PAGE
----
Peace in Austin, but Not in Lufkin
The state Supreme Court heard oral arguments last week in a case to determine whether the state will pay the bill when a poor woman seeks a medically-necessary abortion. The case, filed by the Center for Reproductive Law and Policy against the Texas Department of Health, pits a group of doctors and clinics against the usual anti-abortion suspects and attorney general John Cornyn–who, in his appeal of a December 2000 Third Court of Appeals decision favoring the plaintiffs, has argued that the state should restrict such spending to encourage child birth over abortion.
Federal law does not allow federal Medicaid funds to pay abortion costs except in cases of rape, incest, or when the mother’s life is in danger. But state funds are another matter. (The Medicaid program is funded by both state and federal money.) The Texas Legislature passed an Equal Rights Amendment thirty years ago, which provides stronger footing for the plaintiffs in this case than those who lost a similar case before the U.S. Supreme Court had. “It’s gender discrimination, if we say, if you’re a poor man we’re going to provide any medically necessary procedure, but if you’re a poor woman and you’ve got diabetes or any other condition that can make it dangerous to carry a pregnancy to term, too bad,” says Katherine Mauzy, one of the attorneys for the plaintiffs. While anti-abortion groups have argued that a decision for the plaintiffs would open the floodgates to taxpayer-funded abortions for all poor women, “it has nothing to do with abortion on demand,” says Mauzy. “The sole issue is if it’s medically necessary.” Similar cases filed by CRLP have succeeded in New Mexico and Connecticut on equal-rights grounds.
TERROR IN LUFKIN.
A delicatessen in East Texas was terrorized recently, possibly due to the owner’s environmental activism. On the evening of November 17, gunshots pierced the front windows of the Lunch Box, a Lufkin restaurant whose owner, Diane Avriett, has opposed letting the local paper mill dump more waste in the Angelina River. Avriett is one of the leaders of a coalition which is trying to prevent the mill, owned by Abitibi Consolidated, from obtaining a permit to increase the amount of wastewater it is allowed to discharge. She serves as chairperson of the Piney Woods chapter of the Sierra Club, which meets at the restaurant.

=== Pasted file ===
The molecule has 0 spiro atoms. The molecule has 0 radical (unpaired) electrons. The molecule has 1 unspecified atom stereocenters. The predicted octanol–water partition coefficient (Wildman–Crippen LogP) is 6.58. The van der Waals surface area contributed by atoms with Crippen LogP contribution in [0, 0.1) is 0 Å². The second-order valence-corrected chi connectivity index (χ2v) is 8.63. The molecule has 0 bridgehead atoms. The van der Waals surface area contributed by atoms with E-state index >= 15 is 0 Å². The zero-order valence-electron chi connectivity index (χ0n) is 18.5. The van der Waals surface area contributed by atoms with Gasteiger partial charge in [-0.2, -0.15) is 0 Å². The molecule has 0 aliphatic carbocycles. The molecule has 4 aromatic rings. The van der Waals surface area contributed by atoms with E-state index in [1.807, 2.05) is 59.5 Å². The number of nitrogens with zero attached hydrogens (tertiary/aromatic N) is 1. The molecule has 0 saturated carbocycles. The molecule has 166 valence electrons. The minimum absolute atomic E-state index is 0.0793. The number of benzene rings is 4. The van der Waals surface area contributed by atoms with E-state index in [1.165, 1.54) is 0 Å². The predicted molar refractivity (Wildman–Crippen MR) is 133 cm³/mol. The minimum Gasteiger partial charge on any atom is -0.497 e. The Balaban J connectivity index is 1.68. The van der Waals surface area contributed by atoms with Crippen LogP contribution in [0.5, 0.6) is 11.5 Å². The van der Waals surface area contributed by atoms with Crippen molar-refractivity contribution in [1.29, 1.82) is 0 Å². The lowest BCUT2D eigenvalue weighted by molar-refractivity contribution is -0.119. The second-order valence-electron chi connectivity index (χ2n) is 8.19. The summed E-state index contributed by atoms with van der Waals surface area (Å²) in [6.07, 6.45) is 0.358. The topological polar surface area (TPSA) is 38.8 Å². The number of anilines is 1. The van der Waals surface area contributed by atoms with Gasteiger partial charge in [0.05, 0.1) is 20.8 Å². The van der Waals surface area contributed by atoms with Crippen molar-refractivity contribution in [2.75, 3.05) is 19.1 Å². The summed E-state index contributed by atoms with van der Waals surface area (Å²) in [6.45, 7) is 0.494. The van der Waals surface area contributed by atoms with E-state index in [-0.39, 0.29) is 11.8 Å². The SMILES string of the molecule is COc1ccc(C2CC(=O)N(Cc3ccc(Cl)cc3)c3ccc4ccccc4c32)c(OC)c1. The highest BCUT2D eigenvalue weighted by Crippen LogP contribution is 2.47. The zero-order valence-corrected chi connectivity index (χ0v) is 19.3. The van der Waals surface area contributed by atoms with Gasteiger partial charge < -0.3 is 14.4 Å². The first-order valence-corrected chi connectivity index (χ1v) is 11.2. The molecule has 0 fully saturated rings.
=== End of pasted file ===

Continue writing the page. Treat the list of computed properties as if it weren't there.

“I don’t know whether this (the shooting) had anything to do with my involvement in the fight against the paper mill,” says Avriett. What is certain, she says, is that “I’m not a very popular person here with the businesspeople.” The president of the local Chamber of Commerce, she says, urged a boycott of her restaurant even though she’s been a dues-paying member of the chamber for 13 years. She has also been asked not to attend Chamber of Commerce functions.
“I’ve lived here all my life but was not aware of what was going on with the paper mill,” she says, until a friend informed her about the mill’s application for a new, less restrictive wastewater permit. Now Avriett suspects that effluent from the mill is what decimated the local black bass population in 1998. “It’s supposed to be the water source for Lufkin in 2005,” she says. “There are little kids who play in that river.” According to Myron Hess with the National Wildlife Federation, the EPA declined the mill’s request for a downgraded permit earlier this year; its current permit application is with the TNRCC .
PEACE BREAKS OUT IN AUSTIN.
Phyllis Bennis of the Institute for Policy Studies was the keynote speaker on the first full day of the 14th annual Peace Action National Congress, which met in Austin on the second weekend in November. Much of the conference was devoted to discussion of the ongoing bombing campaign in Afghanistan; Bennis, who has written extensively on the U.S. and the United Nations, took the Bush Administration to task for its version of so-called “coalition building.” President Bush used “the language of multi-lateralism in the service of unilateral ends” by telling the international community they’re either with the U.S. or with the terrorists, she said. She said the idea that there’s United Nations backing for the bombing just isn’t true–the conditions that justify military action under Article 51 of the U.N. charter haven’t been met. Such a use of force can only be employed to stop an imminent attack on a country’s territory or if the U.N. Security Council okays it. The Security Council did convene within 24 hours of the tragedy and expressed its sorrow and regret, but it remained “seized of the issue”–U.N.-speak for taking time to think. Nevertheless, the U.S. took the response as a green light.
The question we should be asking ourselves, Bennis continued, is not what the suicide bombers were thinking when they killed so many innocent victims, but instead “why so many people across the world think it’s okay.” “People watching [Islamic satellite station] Al Jazeera have been watching heavy reporting of the effects of U.S. sanctions in Iraq and they’ve reacted exactly the same as we have to the World Trade Center tragedy,” she said. Bennis said people in the Middle and Far East see the U.S. as far more responsive to its citizens than their own governments are to them. Thus when U.S. policy seems arrogant or callous, they wonder why Americans don’t do something about it. She laid a lot of the blame on this front at the feet of the American media for failing to keep citizens abreast of policies carried out in their names in Islamic nations.